It’s apparently not THAT tough an economy. 60 percent of 8,800 workers surveyed by CareerBuilder.com say that the tightening job market is not making them hold off on plans to change jobs this year. In fact, 19 percent say that finding a new job was on their list of New Year’s resolutions and another 19 percent indicated that they plan to leave their current job before the end of the year.
Why are workers looking to change jobs? Most (49 percent) want better pay or career advancement opportunities. 14 percent want an environment where they feel more appreciated and 10 percent want to work for a company that is making a difference. There’s also 7 percent who are electing to change careers entirely, and 3 percent who want more flexibility or plan to go back to school.
— Pay. A quarter of workers are dissatisfied with their pay. Thirty-five percent of workers did not receive a raise in 2008. Of those that did receive one, 25 percent were given an increase of 2 percent or less. 63 percent of workers did not receive a bonus.
— Career Advancement. 26 percent of workers were dissatisfied with the career advancement opportunities provided by their current employers. Still, 80 percent did not ask for or receive a promotion in 2008.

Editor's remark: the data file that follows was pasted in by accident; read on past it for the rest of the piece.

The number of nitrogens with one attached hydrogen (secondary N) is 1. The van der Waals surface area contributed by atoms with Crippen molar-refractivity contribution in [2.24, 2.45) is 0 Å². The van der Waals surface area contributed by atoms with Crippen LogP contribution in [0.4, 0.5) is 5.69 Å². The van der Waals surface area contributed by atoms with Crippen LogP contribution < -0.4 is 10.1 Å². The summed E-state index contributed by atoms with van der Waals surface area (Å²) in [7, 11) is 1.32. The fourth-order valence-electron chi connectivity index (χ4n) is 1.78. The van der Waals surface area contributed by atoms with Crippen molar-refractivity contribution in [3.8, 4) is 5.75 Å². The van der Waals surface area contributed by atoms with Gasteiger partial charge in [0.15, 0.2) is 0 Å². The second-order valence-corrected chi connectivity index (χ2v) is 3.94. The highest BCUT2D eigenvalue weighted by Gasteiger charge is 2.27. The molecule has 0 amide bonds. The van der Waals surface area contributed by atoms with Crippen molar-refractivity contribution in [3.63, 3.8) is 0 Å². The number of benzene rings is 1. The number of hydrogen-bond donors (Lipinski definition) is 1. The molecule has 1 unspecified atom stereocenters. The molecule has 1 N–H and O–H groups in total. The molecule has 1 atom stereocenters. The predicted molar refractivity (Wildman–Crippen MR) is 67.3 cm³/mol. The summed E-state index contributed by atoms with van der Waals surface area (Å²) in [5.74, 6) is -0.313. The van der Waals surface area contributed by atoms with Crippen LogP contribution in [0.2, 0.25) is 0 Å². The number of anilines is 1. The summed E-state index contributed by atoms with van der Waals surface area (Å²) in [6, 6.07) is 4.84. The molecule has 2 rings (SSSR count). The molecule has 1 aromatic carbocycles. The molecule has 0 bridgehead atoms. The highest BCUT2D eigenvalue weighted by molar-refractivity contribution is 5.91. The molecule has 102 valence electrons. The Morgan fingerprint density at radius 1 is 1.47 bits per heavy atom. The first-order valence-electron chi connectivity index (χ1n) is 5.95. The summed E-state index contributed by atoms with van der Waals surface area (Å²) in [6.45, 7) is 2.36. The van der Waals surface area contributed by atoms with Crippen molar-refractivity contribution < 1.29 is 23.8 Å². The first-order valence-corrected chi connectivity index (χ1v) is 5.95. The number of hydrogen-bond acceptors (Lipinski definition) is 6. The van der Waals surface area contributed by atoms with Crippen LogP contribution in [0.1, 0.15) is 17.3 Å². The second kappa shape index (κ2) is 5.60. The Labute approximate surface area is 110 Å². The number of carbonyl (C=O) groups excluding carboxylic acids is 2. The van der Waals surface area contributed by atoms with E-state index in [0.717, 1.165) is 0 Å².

— Work/Life Balance. 18 percent of workers are dissatisfied with work/life balance and 54 percent report their workloads have increased over the last six months.
— Training/Learning. 23 percent of workers are dissatisfied with training and learning opportunities provided by their current employers.
It’s not that surprising that many New Year’s resolutions concern changing jobs. “January is typically one of the busiest job search months of the year,” said Rosemary Haefner VP of Human Resources at CareerBuilder.com. “And although
82 percent of workers said while they are not actively looking for a new position, they would be open to one if they came across the right opportunity.”
The survey, titled “2009 Job Forecast,” was conducted from November 12 through December 1, 2008.